Hotel room rates have soared in Beijing since the start of the Olympics with hoteliers taking advantage of the huge increase in visitors, new figures have revealed.
On the opening night of the Olympic Games, revenue per available room (revpar) in the city's hotels increased 546% to $390 (£209), according to consultancy Deloitte.
Occupancy reached 86.3% while average room rates increased 421% to $451 (£242), an increase of $364 when compared with the same day in 2007.
The following two nights also saw strong growth in occupancy and average room rates with more of the same expected during the remainder of the event.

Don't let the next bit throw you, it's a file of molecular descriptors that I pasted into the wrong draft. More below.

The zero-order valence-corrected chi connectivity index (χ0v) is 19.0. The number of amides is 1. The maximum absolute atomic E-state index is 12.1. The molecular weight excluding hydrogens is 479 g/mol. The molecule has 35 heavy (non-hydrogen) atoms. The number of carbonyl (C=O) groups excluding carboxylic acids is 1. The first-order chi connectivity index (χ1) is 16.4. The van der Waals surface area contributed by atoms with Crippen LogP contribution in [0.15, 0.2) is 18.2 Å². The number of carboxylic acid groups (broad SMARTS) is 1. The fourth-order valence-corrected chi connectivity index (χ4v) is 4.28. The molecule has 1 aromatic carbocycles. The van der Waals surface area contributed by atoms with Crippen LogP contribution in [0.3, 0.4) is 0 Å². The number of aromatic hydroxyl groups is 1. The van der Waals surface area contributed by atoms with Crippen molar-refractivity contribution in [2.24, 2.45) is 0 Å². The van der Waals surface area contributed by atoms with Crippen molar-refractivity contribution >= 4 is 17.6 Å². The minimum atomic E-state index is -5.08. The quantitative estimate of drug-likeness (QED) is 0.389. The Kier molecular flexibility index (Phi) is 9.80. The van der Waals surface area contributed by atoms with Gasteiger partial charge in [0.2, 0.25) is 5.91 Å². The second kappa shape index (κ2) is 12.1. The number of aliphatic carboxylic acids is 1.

Marvin Rust, hospitality managing partner at Deloitte, said it was a "fantastic start" to the 29th Olympic Games.
"After seven years of planning, and billions of dollars being spent in the city, it is clear that Beijing is already reaping the benefits, not only by putting on a dazzling opening ceremony but also in the city's hotels," he said. "Hoteliers in London will be looking forward to 2012."
The figures contrast to recent reports which warned that China's hotel industry was suffering from lower numbers of visitors than expected, and hotels being forced to slash their room rates due to stricter visa regulations and increased security.
By Gemma Sharkey
E-mail your comments to Gemma Sharkey here.